Finally, hierarchical regression was performed to
determine the effect of social support on depression
(path b) and then the effect of loneliness on depres-
sion (path c). In path b, social support explains 5% of
the variance in depression (R
= 0.051, P < 0.01). In
path c, loneliness adds signicantly to the variance
which explains depression (R
change = 0.046,
P < 0.01). In this case, the regression coefcient is still
signicant at the nal step (P < 0.05). Therefore it can
be inferred that loneliness is partially mediated by
social support in the relationship with depression. The
Sobel test was signicant, indicating an effect of
mediation for social support between loneliness and
depression (Sobel test statistic = 0.051, P < 0.05).
Relationship between loneliness and depression
Consistent with previous studies, it was found that
loneliness is associated with depression (Aylaz et al.,
2012; Cacioppo et al., 2006; Springer et al., 2003). Spe-
cically, emotional loneliness is positively correlated
with depression. This explains that the emotional
effects caused by the loss or absence of a person or
thing may predict depressive symptoms. In contrast,
social loneliness is negatively correlated with depres-
sion due to the positively oriented items in the De
Jong Gierveld Loneliness Scale. Individuals experienc-
ing loneliness may be deprived of social interactions,
dependency and trust of others. This supports the
theory that the experience of social isolation and lone-
liness is an overall concept, including emotional and
social loneliness, objective as well as subjective
(Wenger et al., 1996).
This study showed a relatively moderate relation-
ship between loneliness and depression among the
elderly in a FELDA settlement in Malaysia. Previous
studies support this nding, also showing a moderate
relationship between loneliness and depression
among elderly residing in a community-based setting
(Aylaz et al., 2012; Singh & Misra, 2009; Springer et al.,
2003). This signies that high levels of social and emo-
tional loneliness are related to depressive symptoms
such as loss of interest, hopelessness, loss of self-
worth, fatigue and emptiness.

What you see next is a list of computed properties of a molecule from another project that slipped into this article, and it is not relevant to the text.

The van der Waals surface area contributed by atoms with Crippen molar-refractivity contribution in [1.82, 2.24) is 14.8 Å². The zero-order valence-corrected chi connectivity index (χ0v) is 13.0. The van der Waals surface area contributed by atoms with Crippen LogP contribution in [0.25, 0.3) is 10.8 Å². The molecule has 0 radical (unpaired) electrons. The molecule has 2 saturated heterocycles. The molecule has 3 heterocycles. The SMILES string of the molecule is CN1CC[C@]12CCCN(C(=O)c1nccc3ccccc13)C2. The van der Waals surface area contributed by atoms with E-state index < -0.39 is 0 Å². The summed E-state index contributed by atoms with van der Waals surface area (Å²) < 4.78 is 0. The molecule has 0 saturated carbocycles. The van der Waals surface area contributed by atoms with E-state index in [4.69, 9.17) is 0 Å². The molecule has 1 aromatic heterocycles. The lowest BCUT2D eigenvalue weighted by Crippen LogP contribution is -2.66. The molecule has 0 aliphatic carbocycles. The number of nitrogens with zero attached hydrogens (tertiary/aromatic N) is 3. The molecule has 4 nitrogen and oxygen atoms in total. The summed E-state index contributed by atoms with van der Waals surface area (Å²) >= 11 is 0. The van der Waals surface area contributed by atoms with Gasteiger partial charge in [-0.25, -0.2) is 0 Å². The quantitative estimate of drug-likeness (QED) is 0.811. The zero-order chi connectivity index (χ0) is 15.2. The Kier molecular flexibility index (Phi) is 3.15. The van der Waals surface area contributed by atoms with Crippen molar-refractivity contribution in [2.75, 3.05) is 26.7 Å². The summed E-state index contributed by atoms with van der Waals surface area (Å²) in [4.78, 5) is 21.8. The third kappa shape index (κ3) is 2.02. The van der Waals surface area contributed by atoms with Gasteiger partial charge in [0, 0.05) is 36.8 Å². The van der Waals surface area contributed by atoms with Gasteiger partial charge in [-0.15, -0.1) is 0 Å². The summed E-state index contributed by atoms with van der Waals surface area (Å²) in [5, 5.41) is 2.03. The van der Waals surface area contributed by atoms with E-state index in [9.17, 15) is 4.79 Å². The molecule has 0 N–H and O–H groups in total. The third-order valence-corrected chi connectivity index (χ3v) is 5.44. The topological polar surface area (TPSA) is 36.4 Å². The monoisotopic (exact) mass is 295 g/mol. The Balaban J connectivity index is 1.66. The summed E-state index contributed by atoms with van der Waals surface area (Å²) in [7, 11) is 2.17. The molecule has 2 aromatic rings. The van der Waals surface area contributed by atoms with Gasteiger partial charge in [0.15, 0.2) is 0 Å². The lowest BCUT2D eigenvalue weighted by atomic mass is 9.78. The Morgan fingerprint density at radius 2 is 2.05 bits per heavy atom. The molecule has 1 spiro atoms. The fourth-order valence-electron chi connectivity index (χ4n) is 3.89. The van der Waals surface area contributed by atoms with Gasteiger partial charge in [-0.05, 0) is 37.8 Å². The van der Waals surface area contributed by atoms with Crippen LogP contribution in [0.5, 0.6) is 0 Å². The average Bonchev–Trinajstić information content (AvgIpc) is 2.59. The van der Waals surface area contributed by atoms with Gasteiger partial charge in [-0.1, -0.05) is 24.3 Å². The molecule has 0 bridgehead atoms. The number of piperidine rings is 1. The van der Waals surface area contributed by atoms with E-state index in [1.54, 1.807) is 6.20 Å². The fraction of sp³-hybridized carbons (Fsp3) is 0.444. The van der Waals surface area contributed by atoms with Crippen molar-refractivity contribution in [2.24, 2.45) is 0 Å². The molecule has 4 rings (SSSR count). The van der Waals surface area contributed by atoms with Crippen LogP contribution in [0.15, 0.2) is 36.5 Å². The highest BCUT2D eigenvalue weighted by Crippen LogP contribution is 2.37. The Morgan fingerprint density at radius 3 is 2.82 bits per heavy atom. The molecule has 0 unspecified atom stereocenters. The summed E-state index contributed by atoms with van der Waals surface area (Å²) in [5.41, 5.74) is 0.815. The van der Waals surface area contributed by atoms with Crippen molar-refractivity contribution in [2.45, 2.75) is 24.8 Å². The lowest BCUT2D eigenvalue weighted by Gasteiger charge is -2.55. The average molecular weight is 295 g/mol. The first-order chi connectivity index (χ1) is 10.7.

Mediating effect of social support
Based on the Baron and Kenny (1986) test for full
mediational models, it was found that part of loneli-
ness is mediated by social support, but other parts
directly or mediated by other variables not included in
the model. Moreover, the current study also analyzed
the size of the indirect effect and showed that the
indirect effect of loneliness through social support is
Most of the children of the elderly FELDA settlers
have moved away to nd work elsewhere while many
of settlers have lost their spouses. Despite living in a
closely knit society, they may feel isolated and at the
same time lack of social support from family members
further contributes to depression. It is to be noted that
family support is more effective in fostering a sense of
well-being among elderly people compared to the
support of friends (Lang & Carstenson, 1994). Gener-
ally, the association between loneliness and depres-
sion was somewhat affected when adjusting for social
support, thereby backing the hypotheses of a partial
mediator function of social support. Additionally, the
negative effect of loneliness on depression was also
due to how individuals perceive their social contact
and support. It is likely that when a person feels iso-
lated, they may perceive social support differently,
further leading to depressive symptoms. These nd-
ings support Lewinsohns theory of depression that
depressed people experience reduction in reinforcers
and increase in aversive events, which leads to their
depression (Lewinsohn, 1974). In the current study,
the experience of loneliness may be due to the reduc-
tion of reinforcers such as social supports from the
social circle which in turn predict the occurrence of
depression. It is possible that there may be other vari-